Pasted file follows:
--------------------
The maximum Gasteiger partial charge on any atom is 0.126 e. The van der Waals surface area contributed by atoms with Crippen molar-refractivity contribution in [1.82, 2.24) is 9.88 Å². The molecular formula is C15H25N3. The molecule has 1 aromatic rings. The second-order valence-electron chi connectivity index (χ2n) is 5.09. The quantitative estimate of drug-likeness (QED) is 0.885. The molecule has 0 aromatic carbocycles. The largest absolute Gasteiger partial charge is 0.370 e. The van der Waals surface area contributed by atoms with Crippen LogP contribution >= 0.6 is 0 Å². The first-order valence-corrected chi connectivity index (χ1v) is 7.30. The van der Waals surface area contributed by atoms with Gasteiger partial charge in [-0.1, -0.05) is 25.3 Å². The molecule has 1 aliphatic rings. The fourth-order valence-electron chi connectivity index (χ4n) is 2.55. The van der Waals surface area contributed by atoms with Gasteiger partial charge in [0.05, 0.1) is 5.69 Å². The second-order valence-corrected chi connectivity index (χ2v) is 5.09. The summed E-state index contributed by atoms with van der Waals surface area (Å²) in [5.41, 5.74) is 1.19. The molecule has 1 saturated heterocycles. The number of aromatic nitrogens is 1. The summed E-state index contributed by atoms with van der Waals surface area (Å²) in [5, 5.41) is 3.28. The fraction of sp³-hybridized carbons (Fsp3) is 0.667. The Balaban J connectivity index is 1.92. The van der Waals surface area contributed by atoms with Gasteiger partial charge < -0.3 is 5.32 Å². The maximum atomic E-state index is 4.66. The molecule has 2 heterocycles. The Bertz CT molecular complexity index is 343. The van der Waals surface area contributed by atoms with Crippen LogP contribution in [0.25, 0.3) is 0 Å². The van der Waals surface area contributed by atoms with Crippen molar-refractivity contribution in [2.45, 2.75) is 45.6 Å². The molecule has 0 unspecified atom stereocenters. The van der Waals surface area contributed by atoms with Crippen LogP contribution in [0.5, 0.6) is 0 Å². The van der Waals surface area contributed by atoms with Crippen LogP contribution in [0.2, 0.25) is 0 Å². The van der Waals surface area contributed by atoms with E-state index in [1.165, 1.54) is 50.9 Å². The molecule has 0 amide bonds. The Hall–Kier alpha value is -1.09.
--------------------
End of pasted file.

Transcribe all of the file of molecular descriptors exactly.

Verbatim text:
The maximum Gasteiger partial charge on any atom is 0.126 e. The van der Waals surface area contributed by atoms with Crippen molar-refractivity contribution in [1.82, 2.24) is 9.88 Å². The molecular formula is C15H25N3. The molecule has 1 aromatic rings. The second-order valence-electron chi connectivity index (χ2n) is 5.09. The quantitative estimate of drug-likeness (QED) is 0.885. The molecule has 0 aromatic carbocycles. The largest absolute Gasteiger partial charge is 0.370 e. The van der Waals surface area contributed by atoms with Crippen LogP contribution >= 0.6 is 0 Å². The first-order valence-corrected chi connectivity index (χ1v) is 7.30. The van der Waals surface area contributed by atoms with Gasteiger partial charge in [-0.1, -0.05) is 25.3 Å². The molecule has 1 aliphatic rings. The fourth-order valence-electron chi connectivity index (χ4n) is 2.55. The van der Waals surface area contributed by atoms with Gasteiger partial charge in [0.05, 0.1) is 5.69 Å². The second-order valence-corrected chi connectivity index (χ2v) is 5.09. The summed E-state index contributed by atoms with van der Waals surface area (Å²) in [5.41, 5.74) is 1.19. The molecule has 1 saturated heterocycles. The number of aromatic nitrogens is 1. The summed E-state index contributed by atoms with van der Waals surface area (Å²) in [5, 5.41) is 3.28. The fraction of sp³-hybridized carbons (Fsp3) is 0.667. The Balaban J connectivity index is 1.92. The van der Waals surface area contributed by atoms with Gasteiger partial charge < -0.3 is 5.32 Å². The maximum atomic E-state index is 4.66. The molecule has 2 heterocycles. The Bertz CT molecular complexity index is 343. The van der Waals surface area contributed by atoms with Crippen LogP contribution in [0.25, 0.3) is 0 Å². The van der Waals surface area contributed by atoms with Crippen molar-refractivity contribution in [2.45, 2.75) is 45.6 Å². The molecule has 0 unspecified atom stereocenters. The van der Waals surface area contributed by atoms with Crippen LogP contribution in [0.5, 0.6) is 0 Å². The van der Waals surface area contributed by atoms with Crippen LogP contribution in [0.2, 0.25) is 0 Å². The van der Waals surface area contributed by atoms with E-state index in [1.165, 1.54) is 50.9 Å². The molecule has 0 amide bonds. The Hall–Kier alpha value is -1.09.